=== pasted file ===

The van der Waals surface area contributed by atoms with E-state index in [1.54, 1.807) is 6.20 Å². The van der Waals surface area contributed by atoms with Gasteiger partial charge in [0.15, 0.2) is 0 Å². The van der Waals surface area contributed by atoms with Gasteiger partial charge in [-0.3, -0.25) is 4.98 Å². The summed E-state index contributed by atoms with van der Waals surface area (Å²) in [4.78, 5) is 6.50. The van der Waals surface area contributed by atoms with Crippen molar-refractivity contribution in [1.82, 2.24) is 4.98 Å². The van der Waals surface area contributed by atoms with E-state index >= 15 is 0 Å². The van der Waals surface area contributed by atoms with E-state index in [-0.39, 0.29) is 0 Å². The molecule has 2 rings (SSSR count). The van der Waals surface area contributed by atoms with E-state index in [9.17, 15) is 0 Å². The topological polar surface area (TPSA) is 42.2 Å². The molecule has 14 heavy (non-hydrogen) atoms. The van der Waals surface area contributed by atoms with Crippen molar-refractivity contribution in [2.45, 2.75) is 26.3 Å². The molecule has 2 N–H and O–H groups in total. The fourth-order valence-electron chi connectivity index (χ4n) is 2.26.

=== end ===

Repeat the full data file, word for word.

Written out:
The van der Waals surface area contributed by atoms with E-state index in [1.54, 1.807) is 6.20 Å². The van der Waals surface area contributed by atoms with Gasteiger partial charge in [0.15, 0.2) is 0 Å². The van der Waals surface area contributed by atoms with Gasteiger partial charge in [-0.3, -0.25) is 4.98 Å². The summed E-state index contributed by atoms with van der Waals surface area (Å²) in [4.78, 5) is 6.50. The van der Waals surface area contributed by atoms with Crippen molar-refractivity contribution in [1.82, 2.24) is 4.98 Å². The van der Waals surface area contributed by atoms with E-state index >= 15 is 0 Å². The van der Waals surface area contributed by atoms with E-state index in [-0.39, 0.29) is 0 Å². The molecule has 2 rings (SSSR count). The van der Waals surface area contributed by atoms with E-state index in [9.17, 15) is 0 Å². The topological polar surface area (TPSA) is 42.2 Å². The molecule has 14 heavy (non-hydrogen) atoms. The van der Waals surface area contributed by atoms with Crippen molar-refractivity contribution in [2.45, 2.75) is 26.3 Å². The molecule has 2 N–H and O–H groups in total. The fourth-order valence-electron chi connectivity index (χ4n) is 2.26.